Pupillometry
A custom-built pupillometer based on an extended Maxwellian view arrangement32 was used to measure the rod, cone, and melanopsin contributions to the pupil light reflex (for review see Feigl and Zele15). The pupillometry setup consists of three optically aligned light-emitting diodes (LEDs); a short (blue, λ max = 460 nm; full width at half maximum [FWHM] = 23), medium (green λ max= 519 nm; FWHM = 34), and long-wavelength (red λ max = 630 nm; FWHM = 16) light that was imaged on the pupil plane of the left eye via two Fresnel lenses (100-mm diameter, 127-mm and 70-mm focal lengths; Edmund Optics, Singapore) and a 5° light-shaping diffuser (Physical Optics Corp., Torrance, CA, USA). A stimulus irradiance of 15.5 log.quanta.cm−2.s−1 was presented in a 50° field and the consensual response (right eye) were recorded through a telecentric lens (Computar 2/3″ 55-mm and 2X extender C-Mount; Computar, Singapore) using a PixeLINK infrared camera sampled at a 60-Hz frame rate (IEEE-1394, PL-B741 Fire Wire, 640 × 480 pixels, 60 frames per second; PixeLINK, Ottawa, ON, Canada).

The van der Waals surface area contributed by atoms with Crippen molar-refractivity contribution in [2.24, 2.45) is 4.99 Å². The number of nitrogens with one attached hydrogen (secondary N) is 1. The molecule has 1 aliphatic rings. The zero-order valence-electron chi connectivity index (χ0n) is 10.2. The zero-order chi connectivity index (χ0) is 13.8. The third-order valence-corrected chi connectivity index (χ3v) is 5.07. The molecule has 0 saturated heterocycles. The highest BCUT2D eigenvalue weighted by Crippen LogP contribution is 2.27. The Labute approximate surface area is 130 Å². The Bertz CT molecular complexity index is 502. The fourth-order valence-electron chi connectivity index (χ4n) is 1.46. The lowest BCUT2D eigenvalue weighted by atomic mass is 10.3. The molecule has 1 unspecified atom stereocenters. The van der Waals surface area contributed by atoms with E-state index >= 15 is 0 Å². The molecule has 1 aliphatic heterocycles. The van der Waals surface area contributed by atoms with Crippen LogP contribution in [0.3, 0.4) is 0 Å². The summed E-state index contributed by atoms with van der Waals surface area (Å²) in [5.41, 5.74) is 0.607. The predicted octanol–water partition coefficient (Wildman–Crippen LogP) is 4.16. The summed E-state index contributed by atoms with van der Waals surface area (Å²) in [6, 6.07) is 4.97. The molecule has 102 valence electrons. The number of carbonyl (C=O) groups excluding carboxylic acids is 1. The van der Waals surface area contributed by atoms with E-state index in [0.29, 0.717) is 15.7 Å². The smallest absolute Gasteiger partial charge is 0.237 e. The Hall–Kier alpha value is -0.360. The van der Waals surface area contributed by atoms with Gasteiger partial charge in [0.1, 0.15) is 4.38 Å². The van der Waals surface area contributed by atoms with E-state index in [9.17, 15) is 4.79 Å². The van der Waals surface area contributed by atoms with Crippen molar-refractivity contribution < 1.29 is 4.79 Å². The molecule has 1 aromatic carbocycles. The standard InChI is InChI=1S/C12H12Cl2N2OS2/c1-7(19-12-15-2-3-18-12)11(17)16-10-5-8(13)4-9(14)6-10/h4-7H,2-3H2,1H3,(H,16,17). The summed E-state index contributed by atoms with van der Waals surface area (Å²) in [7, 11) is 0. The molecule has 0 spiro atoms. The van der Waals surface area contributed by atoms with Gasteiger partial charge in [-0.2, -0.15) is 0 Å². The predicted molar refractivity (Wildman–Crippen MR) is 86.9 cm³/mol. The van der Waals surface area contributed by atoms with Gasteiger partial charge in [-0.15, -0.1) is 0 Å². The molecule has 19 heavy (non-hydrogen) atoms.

Pupillometry procedures were performed in a darkened room (< 1 lux) and the participants adapted for 10 minutes before testing. The current study followed a standard protocol developed in our laboratories, using a 10-second prestimulus as baseline pupil diameter followed by 1-second light pulse (pupil light response [PLR]) and 40 seconds after light offset (postillumination pupil response [PIPR]).32,35 In the current study, medium (green λ max = 519 nm) wavelength was included because it limited the effect (if present) of crystalline lens opacification of the stimulus on retinal irradiance that could occur with the short wavelength (blue) stimulus. There is negligible lenticular attenuation of the long-wavelength (red) stimulus. The pupil measurements were repeated twice for all wavelengths (red, blue, and green) with an interval of 2 minutes between each stimulus to ensure that the PIPR had returned to baseline before starting the next recordings.32 Pupil measurements were performed at both visits and at the same time of the day between 9 AM and 4 PM to minimize circadian variation.35